The Fall And Rise Of Mobile-Local Advertising

  • by August 3, 2012

Back in 2010, I served as co-chairman of the Interactive Advertising Bureau’s Local Committee and co-wrote the guide on local targeting. The primary challenges the mobile ad industry faced at the time included the lack of neighborhood-level geotargeting, fragmented ad inventory sources, and few ad unit standards. More recently, as my ad tech company PaperG began re-exploring the landscape for mobile-local advertising, I was surprised to see the very same challenges, but with one major addition -- privacy. Thankfully, however, some promising solutions are on the horizon.


In 2010, AdMob and many of the early players in mobile advertising claimed to have a solution for hyperlocal targeting, including the ability to zero in on potential buyers at the neighborhood level via latitude/longitude coordinates provided by smartphones. However, once targeting providers were asked detailed questions, the best they could do was city-level targeting at any real scale, since most phones didn’t have GPS capabilities at that time. At worst, targeting providers would return latitude and longitude coordinates that were imprecise because, in fact, they just described the center of a ZIP code or DMA.



Today, mobile ad inventory is more plentiful than ever thanks to the proliferation of smartphones, but the proportion of inventory with latitude/longitude accuracy remains limited. The reason: some smartphones restrict access to GPS capabilities to only those apps that need it for purposes other than advertising. As a result, there are still few ways of achieving hyperlocal targeting, but the ways that do exist can be highly accurate.

Inventory sources

If it was hard to execute a mobile media buy in 2010, it is arguably much harder in 2012 given the flood of apps and mobile Web site versions that exist today in the market. The rise of real-time buying for mobile, where ad placement can be done programmatically without faxing insertion orders back and forth, has alleviated this problem. Mobile RTB exchanges aggregate all of the fragmented media inventory and enable a more centralized buying solution. Unfortunately, thus far, there are no mobile RTB exchanges comparable in size and scale to online RTB exchanges like Google and RightMedia. However, the rise of mobile RTB demand-side platforms -- which can place ad buys on multiple mobile RTB exchanges -- can solve this problem.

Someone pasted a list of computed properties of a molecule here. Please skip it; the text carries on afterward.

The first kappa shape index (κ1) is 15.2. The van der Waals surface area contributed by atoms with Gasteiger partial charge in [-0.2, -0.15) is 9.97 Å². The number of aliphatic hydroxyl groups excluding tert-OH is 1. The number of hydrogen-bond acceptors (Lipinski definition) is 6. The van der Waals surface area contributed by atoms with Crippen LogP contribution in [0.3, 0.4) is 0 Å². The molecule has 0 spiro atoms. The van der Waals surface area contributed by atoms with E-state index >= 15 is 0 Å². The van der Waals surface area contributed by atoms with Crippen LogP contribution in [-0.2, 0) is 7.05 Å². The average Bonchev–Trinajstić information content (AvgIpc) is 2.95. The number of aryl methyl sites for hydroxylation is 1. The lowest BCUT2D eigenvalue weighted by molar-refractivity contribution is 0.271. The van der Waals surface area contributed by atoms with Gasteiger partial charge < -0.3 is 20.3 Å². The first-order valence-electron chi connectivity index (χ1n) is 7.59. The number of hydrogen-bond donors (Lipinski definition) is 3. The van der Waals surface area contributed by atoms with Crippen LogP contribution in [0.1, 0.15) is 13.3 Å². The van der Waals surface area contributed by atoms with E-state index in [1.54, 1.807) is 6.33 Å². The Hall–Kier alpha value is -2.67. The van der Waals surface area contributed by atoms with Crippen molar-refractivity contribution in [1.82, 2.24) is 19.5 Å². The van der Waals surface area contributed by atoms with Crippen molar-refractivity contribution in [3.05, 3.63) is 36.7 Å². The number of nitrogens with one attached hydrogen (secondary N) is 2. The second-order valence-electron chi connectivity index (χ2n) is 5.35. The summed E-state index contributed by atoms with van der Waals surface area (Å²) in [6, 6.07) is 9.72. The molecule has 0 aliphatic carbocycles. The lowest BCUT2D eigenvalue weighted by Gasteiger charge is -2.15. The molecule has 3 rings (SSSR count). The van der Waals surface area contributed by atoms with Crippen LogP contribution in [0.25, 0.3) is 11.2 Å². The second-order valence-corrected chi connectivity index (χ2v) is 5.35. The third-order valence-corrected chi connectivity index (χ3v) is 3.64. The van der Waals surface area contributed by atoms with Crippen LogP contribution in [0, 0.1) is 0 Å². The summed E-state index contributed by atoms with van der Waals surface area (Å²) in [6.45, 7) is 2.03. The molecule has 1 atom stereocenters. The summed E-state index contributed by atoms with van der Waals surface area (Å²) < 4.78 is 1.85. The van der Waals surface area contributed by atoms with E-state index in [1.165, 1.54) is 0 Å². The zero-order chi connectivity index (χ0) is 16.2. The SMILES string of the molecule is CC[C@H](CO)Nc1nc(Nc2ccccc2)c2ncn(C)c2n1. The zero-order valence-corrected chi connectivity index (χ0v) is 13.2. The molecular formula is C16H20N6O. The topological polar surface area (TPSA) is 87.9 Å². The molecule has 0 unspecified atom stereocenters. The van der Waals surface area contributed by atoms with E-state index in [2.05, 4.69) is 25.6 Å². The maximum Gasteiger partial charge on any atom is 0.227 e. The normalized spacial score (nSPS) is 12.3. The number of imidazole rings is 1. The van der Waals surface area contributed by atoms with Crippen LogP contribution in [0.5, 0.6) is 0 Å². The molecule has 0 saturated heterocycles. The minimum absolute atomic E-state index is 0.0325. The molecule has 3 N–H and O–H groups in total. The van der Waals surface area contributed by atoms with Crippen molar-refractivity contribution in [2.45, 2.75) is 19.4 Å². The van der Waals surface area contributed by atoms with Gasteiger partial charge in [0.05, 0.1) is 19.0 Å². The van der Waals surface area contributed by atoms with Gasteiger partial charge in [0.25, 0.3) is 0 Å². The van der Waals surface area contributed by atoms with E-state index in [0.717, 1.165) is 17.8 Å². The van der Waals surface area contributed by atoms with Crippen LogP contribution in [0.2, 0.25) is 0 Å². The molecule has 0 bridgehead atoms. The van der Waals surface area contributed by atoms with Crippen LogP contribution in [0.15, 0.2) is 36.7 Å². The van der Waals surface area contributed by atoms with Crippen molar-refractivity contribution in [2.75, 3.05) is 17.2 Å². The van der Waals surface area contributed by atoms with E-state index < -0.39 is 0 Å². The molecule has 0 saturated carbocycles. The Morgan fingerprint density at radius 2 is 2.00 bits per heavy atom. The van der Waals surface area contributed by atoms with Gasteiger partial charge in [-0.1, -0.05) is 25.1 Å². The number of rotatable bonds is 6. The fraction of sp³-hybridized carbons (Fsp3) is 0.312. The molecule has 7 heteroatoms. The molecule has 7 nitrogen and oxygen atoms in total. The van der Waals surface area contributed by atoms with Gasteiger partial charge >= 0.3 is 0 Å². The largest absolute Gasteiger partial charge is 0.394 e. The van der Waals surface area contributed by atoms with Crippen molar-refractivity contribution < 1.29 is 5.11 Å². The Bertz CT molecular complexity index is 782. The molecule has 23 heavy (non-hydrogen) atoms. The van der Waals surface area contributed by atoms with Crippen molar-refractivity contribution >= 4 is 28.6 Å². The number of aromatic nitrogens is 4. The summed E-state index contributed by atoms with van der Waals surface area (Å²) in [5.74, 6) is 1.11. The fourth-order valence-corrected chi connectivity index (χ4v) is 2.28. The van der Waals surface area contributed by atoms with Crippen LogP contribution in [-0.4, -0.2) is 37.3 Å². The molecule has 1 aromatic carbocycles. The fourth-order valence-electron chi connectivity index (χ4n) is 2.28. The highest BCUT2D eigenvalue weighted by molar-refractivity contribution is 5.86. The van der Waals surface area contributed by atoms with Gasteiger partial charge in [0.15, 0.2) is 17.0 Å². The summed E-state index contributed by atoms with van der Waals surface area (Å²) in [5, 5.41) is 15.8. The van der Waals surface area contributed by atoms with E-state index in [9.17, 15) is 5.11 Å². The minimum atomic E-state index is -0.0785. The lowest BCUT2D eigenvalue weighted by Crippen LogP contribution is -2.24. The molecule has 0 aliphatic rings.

Ad unit standards

Perhaps the one area that has demonstrably improved on every level is ad unit standardization. There is still fragmentation as a result of varied mobile device screen sizes, but this will not change anytime in the near future. There are two separate standard-setting bodies: the Mobile Marketing Association and the Interactive Advertising Bureau. Nonetheless, for the most part some dominant ad sizes have emerged, bringing real standardization within reach. Finally, thanks to Steve Jobs, HTML5 is the only standard that mobile ad creators have to consider.


Mobile advertising has flourished as these problems are resolved, but a major new challenge has emerged -- privacy. Handset makers increasingly build in privacy restrictions on their phones that make it difficult to identify unique users to target with appropriate ads.

With that information withheld, location has grown in value for targeting since it provides the advertiser with actionable information about the consumer, without revealing the consumer personally. This includes demographic information, the rough likelihood of spending money, and proximity to offline points of sale.

I wouldn't be surprised if in two years, locally targeted advertising becomes the majority of mobile advertising as the industry seeks a privacy-friendly alternative to Web tracking that can still reach the right demographics.

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